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Images in transition : wirephotos 1938-1945

Author: David Pace; Stephen Wirtz; Mark Murrmann
Publisher: Amsterdam : Schilt Publishing & Gallery, [2019] ©2019
Edition/Format:   Print book : EnglishView all editions and formats
Summary:
Sending a photographic image quickly from one location to another was first accomplished early in the 20th century using the "Belinograph," an apparatus developed by French photographer and inventor Edouard Belin to send photographic images over telephone and telegraph wires. These "Belinograms" were soon referred to as "wirephotos". Wirephoto technology flourished in the 1930s and 1940s, especially during World War  Read more...
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Genre/Form: Pictorial works
History
Document Type: Book
All Authors / Contributors: David Pace; Stephen Wirtz; Mark Murrmann
ISBN: 9053309160 9789053309162
OCLC Number: 1048950731
Notes: Loose sheet contains abstract and brief biographies of the contributors.
Manipulated photographs originally sent to the U.S. media market during World War II.
Description: 1 volume (unpaged) : chiefly color illustrations, facsimiles, portraits ; 30 cm + 1 sheet (27 cm)
Other Titles: Wirephotos 1938-1945
Responsibility: David Pace, Stephen Wirtz ; introduction by Mark Murrmann.

Abstract:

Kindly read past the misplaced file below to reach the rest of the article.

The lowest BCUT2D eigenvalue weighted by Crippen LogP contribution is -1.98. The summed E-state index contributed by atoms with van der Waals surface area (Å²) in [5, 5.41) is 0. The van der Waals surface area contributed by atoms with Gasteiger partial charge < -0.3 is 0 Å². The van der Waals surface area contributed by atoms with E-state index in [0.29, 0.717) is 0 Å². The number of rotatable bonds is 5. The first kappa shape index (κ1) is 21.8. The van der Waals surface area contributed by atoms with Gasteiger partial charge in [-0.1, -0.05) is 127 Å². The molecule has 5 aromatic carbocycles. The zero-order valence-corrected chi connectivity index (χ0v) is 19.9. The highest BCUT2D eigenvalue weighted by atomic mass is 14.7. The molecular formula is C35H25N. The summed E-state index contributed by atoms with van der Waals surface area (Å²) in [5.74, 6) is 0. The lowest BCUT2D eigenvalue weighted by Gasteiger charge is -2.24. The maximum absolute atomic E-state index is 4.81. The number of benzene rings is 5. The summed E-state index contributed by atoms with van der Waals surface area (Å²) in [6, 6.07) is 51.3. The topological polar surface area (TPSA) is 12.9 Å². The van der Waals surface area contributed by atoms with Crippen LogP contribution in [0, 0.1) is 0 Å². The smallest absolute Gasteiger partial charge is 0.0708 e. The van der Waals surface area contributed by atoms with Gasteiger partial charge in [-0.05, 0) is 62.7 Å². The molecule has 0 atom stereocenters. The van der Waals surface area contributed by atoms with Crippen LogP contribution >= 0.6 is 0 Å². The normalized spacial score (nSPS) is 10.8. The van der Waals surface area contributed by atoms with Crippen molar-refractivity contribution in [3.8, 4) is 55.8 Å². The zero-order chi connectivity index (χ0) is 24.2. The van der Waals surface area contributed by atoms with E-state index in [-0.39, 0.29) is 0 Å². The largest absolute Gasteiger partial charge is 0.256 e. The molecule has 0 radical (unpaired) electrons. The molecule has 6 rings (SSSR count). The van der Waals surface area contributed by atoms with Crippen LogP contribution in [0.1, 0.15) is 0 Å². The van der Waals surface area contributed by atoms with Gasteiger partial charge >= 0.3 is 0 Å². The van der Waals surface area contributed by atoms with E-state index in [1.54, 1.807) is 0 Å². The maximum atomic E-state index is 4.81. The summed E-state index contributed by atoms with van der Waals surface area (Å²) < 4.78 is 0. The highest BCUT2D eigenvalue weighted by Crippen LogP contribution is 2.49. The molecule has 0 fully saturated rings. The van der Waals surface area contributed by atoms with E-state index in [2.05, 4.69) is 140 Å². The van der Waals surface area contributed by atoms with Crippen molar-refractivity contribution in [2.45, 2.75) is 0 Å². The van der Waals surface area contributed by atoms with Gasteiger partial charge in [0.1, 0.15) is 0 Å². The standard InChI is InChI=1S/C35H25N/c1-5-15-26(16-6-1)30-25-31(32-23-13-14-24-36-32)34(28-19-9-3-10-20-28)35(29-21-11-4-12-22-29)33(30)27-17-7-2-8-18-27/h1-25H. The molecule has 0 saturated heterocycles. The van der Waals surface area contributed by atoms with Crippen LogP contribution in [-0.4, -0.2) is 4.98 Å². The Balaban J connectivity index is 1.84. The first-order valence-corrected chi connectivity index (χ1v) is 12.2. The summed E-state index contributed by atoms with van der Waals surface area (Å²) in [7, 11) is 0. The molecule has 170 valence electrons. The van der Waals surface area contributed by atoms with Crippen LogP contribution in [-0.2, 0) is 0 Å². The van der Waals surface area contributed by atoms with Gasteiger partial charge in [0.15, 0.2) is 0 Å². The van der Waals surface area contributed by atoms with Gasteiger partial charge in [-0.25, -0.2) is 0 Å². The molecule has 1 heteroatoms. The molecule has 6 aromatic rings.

Sending a photographic image quickly from one location to another was first accomplished early in the 20th century using the "Belinograph," an apparatus developed by French photographer and inventor Edouard Belin to send photographic images over telephone and telegraph wires. These "Belinograms" were soon referred to as "wirephotos". Wirephoto technology flourished in the 1930s and 1940s, especially during World War II, when newspaper readers were eager for images from the front. David Pace and Stephen Wirtz manipulate and transform wirephotos transmitted during World War II. Beginning with an extensive collection of originals assembled by Wirtz over a period of many years, they scan the images, radically re-cropping and dramatically enlarging portions of the archival wirephotos. Their croppings and enlargements expose the artifacts of the wirephoto technology, the dots, lines, irregularities, and retouchings from the war years. The transformations introduced by Pace and Wirtz not only extend, but also reverse, the intentions of the wartime retouchers: instead of obscuring the dots and lines to create a clearer image, Pace and Wirtz reveal and enhance the dots and lines, exposing the technological processes that produced the images. By exposing the artifacts of wirephoto technology and the actions of the human hands that retouched the images, their work highlights, transforms, and subverts the intention, the content, and the process of these wartime photographs. They raise questions about the technologies of image making and image transmission, the notion of truth in journalism, and the role of propaganda in news photography.

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